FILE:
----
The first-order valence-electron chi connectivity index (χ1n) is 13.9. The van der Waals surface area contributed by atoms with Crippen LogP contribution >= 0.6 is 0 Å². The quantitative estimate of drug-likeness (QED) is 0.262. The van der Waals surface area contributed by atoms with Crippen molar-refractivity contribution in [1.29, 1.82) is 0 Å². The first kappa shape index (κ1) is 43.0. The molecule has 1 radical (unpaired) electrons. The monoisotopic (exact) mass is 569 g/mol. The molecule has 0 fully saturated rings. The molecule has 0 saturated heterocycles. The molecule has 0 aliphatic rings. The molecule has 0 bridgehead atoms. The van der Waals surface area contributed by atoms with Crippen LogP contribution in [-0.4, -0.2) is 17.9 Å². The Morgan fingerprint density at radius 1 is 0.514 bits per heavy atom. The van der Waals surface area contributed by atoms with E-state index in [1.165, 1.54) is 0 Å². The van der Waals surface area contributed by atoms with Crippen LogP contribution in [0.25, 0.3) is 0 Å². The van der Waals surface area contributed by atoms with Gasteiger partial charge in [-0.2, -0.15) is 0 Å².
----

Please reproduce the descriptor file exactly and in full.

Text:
The first-order valence-electron chi connectivity index (χ1n) is 13.9. The van der Waals surface area contributed by atoms with Crippen LogP contribution >= 0.6 is 0 Å². The quantitative estimate of drug-likeness (QED) is 0.262. The van der Waals surface area contributed by atoms with Crippen molar-refractivity contribution in [1.29, 1.82) is 0 Å². The first kappa shape index (κ1) is 43.0. The molecule has 1 radical (unpaired) electrons. The monoisotopic (exact) mass is 569 g/mol. The molecule has 0 fully saturated rings. The molecule has 0 saturated heterocycles. The molecule has 0 aliphatic rings. The molecule has 0 bridgehead atoms. The van der Waals surface area contributed by atoms with Crippen LogP contribution in [-0.4, -0.2) is 17.9 Å². The Morgan fingerprint density at radius 1 is 0.514 bits per heavy atom. The van der Waals surface area contributed by atoms with E-state index in [1.165, 1.54) is 0 Å². The van der Waals surface area contributed by atoms with Crippen LogP contribution in [0.25, 0.3) is 0 Å². The van der Waals surface area contributed by atoms with Gasteiger partial charge in [-0.2, -0.15) is 0 Å².